If you feel like there are reports of layoffs every day, you're apparently not alone. A vast majority of Americans are worried about job losses across the U.S. and in their own industries, a new survey found.
A whopping 75% of Americans said they were concerned about widespread job losses in the U.S. in a Morning Consult report released Thursday. Nearly half — 49% — of respondents said they're concerned about job losses in their own industry, while 44% were concerned about job losses in their own company. Two-fifths of Americans said they were concerned about losing their own job.
Between generations, millennials were the most concerned about losing their own job, with 56% saying so, while only 17% of baby boomers reported the same in the report. The report surveyed 2,200 American adults.
A public image disconnect on jobs and layoffs
Layoffs in the thousands at high-profile companies like Meta and Amazon have been dominating headlines, contributing to the narrative that no job is secure. Meta began an expected 10,000 layoffs this month, and in March, Accenture announced 19,000 job cuts while Amazon announced 9,000. They're dizzying numbers, and combined with rumblings of a forthcoming recession, it makes sense that people are worried about potential layoffs.
The interesting disconnect, though, is that these worries come as the labor market is at a strong point statistically. In March, 236,000 jobs were added, according to the latest data from the Bureau of Labor Statistics. That report came in a string of solid monthly jobs reports.
However, the Kiplinger Letter economic experts, who analyze this data regularly, said in Kiplinger's latest jobs outlook that there are signs of cracks in the labor market, despite these apparently strong numbers. The unemployment rate declined in March, it's true, but that's because the number of people coming into the labor force looking for work declined.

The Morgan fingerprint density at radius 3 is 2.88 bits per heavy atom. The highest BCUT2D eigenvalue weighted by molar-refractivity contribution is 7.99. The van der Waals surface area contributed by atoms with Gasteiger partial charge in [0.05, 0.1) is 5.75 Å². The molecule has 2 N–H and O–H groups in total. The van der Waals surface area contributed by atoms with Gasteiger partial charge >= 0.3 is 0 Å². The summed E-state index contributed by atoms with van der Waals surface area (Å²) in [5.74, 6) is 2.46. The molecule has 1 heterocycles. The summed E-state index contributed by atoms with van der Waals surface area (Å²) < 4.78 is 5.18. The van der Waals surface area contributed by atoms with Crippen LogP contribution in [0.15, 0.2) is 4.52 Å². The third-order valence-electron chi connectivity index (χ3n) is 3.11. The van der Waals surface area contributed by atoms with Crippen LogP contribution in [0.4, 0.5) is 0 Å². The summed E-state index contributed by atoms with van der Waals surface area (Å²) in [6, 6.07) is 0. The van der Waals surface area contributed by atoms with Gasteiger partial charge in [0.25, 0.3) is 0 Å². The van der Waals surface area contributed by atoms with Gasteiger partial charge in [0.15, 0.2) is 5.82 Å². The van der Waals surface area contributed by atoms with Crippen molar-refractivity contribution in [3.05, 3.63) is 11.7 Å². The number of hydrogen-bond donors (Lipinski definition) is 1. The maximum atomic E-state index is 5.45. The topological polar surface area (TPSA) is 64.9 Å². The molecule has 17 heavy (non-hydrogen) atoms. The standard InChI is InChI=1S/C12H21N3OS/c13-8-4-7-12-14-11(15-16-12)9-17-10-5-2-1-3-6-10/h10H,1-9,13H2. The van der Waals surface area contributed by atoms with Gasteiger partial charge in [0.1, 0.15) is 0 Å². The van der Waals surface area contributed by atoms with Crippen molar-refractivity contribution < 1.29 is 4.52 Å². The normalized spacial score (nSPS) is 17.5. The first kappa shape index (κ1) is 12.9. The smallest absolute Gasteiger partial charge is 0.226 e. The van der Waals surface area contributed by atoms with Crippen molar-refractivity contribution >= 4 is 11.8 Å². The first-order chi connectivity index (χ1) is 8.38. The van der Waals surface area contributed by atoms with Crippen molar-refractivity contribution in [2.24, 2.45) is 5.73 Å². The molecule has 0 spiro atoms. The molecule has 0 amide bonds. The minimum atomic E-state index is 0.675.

How to feel in control amid layoff news
While you probably can't control macroeconomic forces and executives' decisions, there is actually still plenty within your control personally. If you're worried a layoff is headed your way, you can continue to follow basic personal finance health measures to keep yourself on solid ground.
Take count of your savings and investments and see if you have an appropriate mix of funds in appropriate places. If you don't already have one, you can start an emergency fund with a few months of reserves set aside. And think about where to put those funds — if you think you'll need to access your savings soon, for example, you may want to opt for putting any extra cash into a high-yield savings account vs. a CD, where you can access it at any time without penalty.
On an ongoing basis, keep track of your budget, and, if you have debt, work on paying it off, Shane W. Cummings, wealth adviser and director of technology/cybersecurity at Halbert Hargrove, suggested to Kiplinger readers about how to prepare for a job loss.
And it's never a bad time to dust up your resume and reach out to your network to maintain professional connections. Even if you don't end up needing a new job after all, you'll have reviewed your recent professional successes — and connected with friends who might share the same anxieties.
Alexandra Svokos is the senior digital editor of Kiplinger. She holds an MBA from NYU Stern in finance and management and a BA in economics and creative writing from Columbia University. Alexandra has a decade of experience in journalism, specializing in online newsrooms. She previously served as the senior editor of digital for ABC News, where she directed daily news coverage across topics through major events of the early 2020s for the network's website. Before that, she pioneered politics and election coverage for Elite Daily and went on to serve as the senior news editor for that group.
Alexandra was recognized with an "Up & Comer" award at the 2018 Folio: Top Women in Media awards, and she was asked twice by the Nieman Journalism Lab to contribute to their annual journalism predictions feature. She has also been asked to speak on panels and give presentations on the future of media, including by the Center for Communication and Twipe.
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